The side panel high frequency component from source 35 is coupled via an AC coupling capacitor 86 to an inverting (-) input of amplifier 52 where the side highs component is combined with the side lows component. The high frequency side panel component is spliced to the center panel component via a gain weighted blending process as discussed previously with regard to the low frequency side panel component.
FIGS. 4a and 4b shows additional details of splicing network 20 of FIG. 1, wherein corresponding elements are identified by the same reference number. Outputs of units 40 and 81 in FIG. 4a are respectively applied to an input of a filter 46 in FIG. 4b, and to an input terminal 12 of unit 60 in FIG. 4b. Signals GC' from FIG. 4a are applied to elements of FIG. 4b as shown. In FIG. 4a, the input signal from source 10 is AC coupled to delay unit 42, which is a gyrator type device commercially available from Phillips Corporation. A 1035 nanosecond delay available from this device is slightly less than the calculated value of 1048 nanoseconds needed for delay D1. However, it has been observed that the 13 nanosecond difference between the calculated and available delay values does not compromise the desired operation of network 20. A delay deviation of up to 35 nanoseconds was found to be tolerable.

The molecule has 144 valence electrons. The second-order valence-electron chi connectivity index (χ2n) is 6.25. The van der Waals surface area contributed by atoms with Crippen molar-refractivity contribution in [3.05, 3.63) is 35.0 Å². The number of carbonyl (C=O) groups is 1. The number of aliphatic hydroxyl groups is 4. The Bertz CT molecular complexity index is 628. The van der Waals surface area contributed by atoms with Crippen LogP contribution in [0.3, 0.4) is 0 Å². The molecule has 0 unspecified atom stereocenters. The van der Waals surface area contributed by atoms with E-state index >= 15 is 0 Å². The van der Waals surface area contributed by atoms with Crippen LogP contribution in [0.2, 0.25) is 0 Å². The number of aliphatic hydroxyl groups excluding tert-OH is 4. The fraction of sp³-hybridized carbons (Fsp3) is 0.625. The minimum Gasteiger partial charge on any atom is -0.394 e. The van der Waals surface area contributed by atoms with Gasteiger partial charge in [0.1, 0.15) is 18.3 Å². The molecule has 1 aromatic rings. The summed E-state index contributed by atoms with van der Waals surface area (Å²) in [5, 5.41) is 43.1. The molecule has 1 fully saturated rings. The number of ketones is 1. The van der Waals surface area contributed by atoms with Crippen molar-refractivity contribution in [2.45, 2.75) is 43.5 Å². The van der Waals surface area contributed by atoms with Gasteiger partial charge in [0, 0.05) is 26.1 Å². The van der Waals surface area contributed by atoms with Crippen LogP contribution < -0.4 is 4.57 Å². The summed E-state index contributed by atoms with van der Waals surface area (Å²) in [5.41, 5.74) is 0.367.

The output signal from delay unit 42 is clamped to ground reference potential during horizontal blanking intervals by a network including a switch 80, so that the input signals to switch 40 exhibit substantially equal black reference levels. The clamped signal is amplified by a low output impedance amplifier 81, a commercial RCA device. Unit 44 which provides delay value D2 is an all-pass network with respect to the 700 KHz input signal. Switch 40, a commercial RCA device, is an electronic gate which selects between the two sidepanel signals as explained previously. Multipliers 50 and 60, both commercially available from Motorola Corporation, have balanced inverting and non-inverting signal inputs and balanced inverting and non-inverting gain control inputs. Output signals from multipliers 50 and 60 are combined in a low output impedance amplifier 90, a commercial RCA device which is capable of directly driving a video signal input of a video monitor if necessary.